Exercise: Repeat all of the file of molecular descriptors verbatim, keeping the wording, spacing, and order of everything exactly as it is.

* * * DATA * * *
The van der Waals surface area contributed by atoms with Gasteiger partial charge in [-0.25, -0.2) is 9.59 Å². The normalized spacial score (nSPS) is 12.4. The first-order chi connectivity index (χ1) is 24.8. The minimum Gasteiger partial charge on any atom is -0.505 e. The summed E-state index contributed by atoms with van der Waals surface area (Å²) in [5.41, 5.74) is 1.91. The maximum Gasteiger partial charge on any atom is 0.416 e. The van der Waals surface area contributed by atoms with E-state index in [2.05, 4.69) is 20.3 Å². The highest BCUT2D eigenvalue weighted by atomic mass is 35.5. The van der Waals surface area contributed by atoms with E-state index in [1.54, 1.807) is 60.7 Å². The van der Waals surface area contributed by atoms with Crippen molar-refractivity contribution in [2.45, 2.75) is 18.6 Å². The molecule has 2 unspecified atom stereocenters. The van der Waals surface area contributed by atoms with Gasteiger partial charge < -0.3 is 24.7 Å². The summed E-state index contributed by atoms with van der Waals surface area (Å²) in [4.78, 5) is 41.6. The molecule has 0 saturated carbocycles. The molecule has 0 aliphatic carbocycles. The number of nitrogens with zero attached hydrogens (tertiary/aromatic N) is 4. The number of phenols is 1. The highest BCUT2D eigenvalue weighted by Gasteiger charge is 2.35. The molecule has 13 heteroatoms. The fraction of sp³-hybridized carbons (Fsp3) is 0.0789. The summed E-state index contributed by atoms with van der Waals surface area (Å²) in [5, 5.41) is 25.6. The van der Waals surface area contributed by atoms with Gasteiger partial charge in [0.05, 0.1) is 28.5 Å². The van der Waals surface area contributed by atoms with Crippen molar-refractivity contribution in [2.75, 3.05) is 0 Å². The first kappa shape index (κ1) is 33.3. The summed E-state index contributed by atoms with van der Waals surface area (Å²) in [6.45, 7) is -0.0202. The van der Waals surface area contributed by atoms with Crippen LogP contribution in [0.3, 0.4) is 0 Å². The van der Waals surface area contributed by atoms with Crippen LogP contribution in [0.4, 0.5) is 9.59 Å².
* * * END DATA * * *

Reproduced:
The van der Waals surface area contributed by atoms with Gasteiger partial charge in [-0.25, -0.2) is 9.59 Å². The normalized spacial score (nSPS) is 12.4. The first-order chi connectivity index (χ1) is 24.8. The minimum Gasteiger partial charge on any atom is -0.505 e. The summed E-state index contributed by atoms with van der Waals surface area (Å²) in [5.41, 5.74) is 1.91. The maximum Gasteiger partial charge on any atom is 0.416 e. The van der Waals surface area contributed by atoms with E-state index in [2.05, 4.69) is 20.3 Å². The highest BCUT2D eigenvalue weighted by atomic mass is 35.5. The van der Waals surface area contributed by atoms with E-state index in [1.54, 1.807) is 60.7 Å². The van der Waals surface area contributed by atoms with Crippen molar-refractivity contribution in [2.45, 2.75) is 18.6 Å². The molecule has 2 unspecified atom stereocenters. The van der Waals surface area contributed by atoms with Gasteiger partial charge < -0.3 is 24.7 Å². The summed E-state index contributed by atoms with van der Waals surface area (Å²) in [4.78, 5) is 41.6. The molecule has 0 saturated carbocycles. The molecule has 0 aliphatic carbocycles. The number of nitrogens with zero attached hydrogens (tertiary/aromatic N) is 4. The number of phenols is 1. The highest BCUT2D eigenvalue weighted by Gasteiger charge is 2.35. The molecule has 13 heteroatoms. The fraction of sp³-hybridized carbons (Fsp3) is 0.0789. The summed E-state index contributed by atoms with van der Waals surface area (Å²) in [5, 5.41) is 25.6. The van der Waals surface area contributed by atoms with Gasteiger partial charge in [0.05, 0.1) is 28.5 Å². The van der Waals surface area contributed by atoms with Crippen molar-refractivity contribution in [2.75, 3.05) is 0 Å². The first kappa shape index (κ1) is 33.3. The summed E-state index contributed by atoms with van der Waals surface area (Å²) in [6.45, 7) is -0.0202. The van der Waals surface area contributed by atoms with Crippen LogP contribution in [0.3, 0.4) is 0 Å². The van der Waals surface area contributed by atoms with Crippen LogP contribution in [0.4, 0.5) is 9.59 Å².